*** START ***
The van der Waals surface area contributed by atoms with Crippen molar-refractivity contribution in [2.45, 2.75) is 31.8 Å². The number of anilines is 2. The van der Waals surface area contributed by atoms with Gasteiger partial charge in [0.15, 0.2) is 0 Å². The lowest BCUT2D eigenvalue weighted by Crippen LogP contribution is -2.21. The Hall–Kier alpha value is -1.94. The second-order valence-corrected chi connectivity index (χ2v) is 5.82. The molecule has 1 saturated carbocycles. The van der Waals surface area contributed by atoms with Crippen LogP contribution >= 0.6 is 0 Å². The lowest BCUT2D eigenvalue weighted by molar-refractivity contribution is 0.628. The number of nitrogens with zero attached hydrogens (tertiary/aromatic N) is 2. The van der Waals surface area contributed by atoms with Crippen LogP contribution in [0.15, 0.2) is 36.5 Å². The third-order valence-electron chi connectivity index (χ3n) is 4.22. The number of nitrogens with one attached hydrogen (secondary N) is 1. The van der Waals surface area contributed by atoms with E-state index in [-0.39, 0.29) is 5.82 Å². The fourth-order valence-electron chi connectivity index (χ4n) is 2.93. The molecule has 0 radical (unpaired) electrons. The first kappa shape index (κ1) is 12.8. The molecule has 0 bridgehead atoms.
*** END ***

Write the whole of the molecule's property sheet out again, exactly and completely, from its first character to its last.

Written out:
The van der Waals surface area contributed by atoms with Crippen molar-refractivity contribution in [2.45, 2.75) is 31.8 Å². The number of anilines is 2. The van der Waals surface area contributed by atoms with Gasteiger partial charge in [0.15, 0.2) is 0 Å². The lowest BCUT2D eigenvalue weighted by Crippen LogP contribution is -2.21. The Hall–Kier alpha value is -1.94. The second-order valence-corrected chi connectivity index (χ2v) is 5.82. The molecule has 1 saturated carbocycles. The van der Waals surface area contributed by atoms with Crippen LogP contribution >= 0.6 is 0 Å². The lowest BCUT2D eigenvalue weighted by molar-refractivity contribution is 0.628. The number of nitrogens with zero attached hydrogens (tertiary/aromatic N) is 2. The van der Waals surface area contributed by atoms with Crippen LogP contribution in [0.15, 0.2) is 36.5 Å². The third-order valence-electron chi connectivity index (χ3n) is 4.22. The number of nitrogens with one attached hydrogen (secondary N) is 1. The van der Waals surface area contributed by atoms with E-state index in [-0.39, 0.29) is 5.82 Å². The fourth-order valence-electron chi connectivity index (χ4n) is 2.93. The molecule has 0 radical (unpaired) electrons. The first kappa shape index (κ1) is 12.8. The molecule has 0 bridgehead atoms.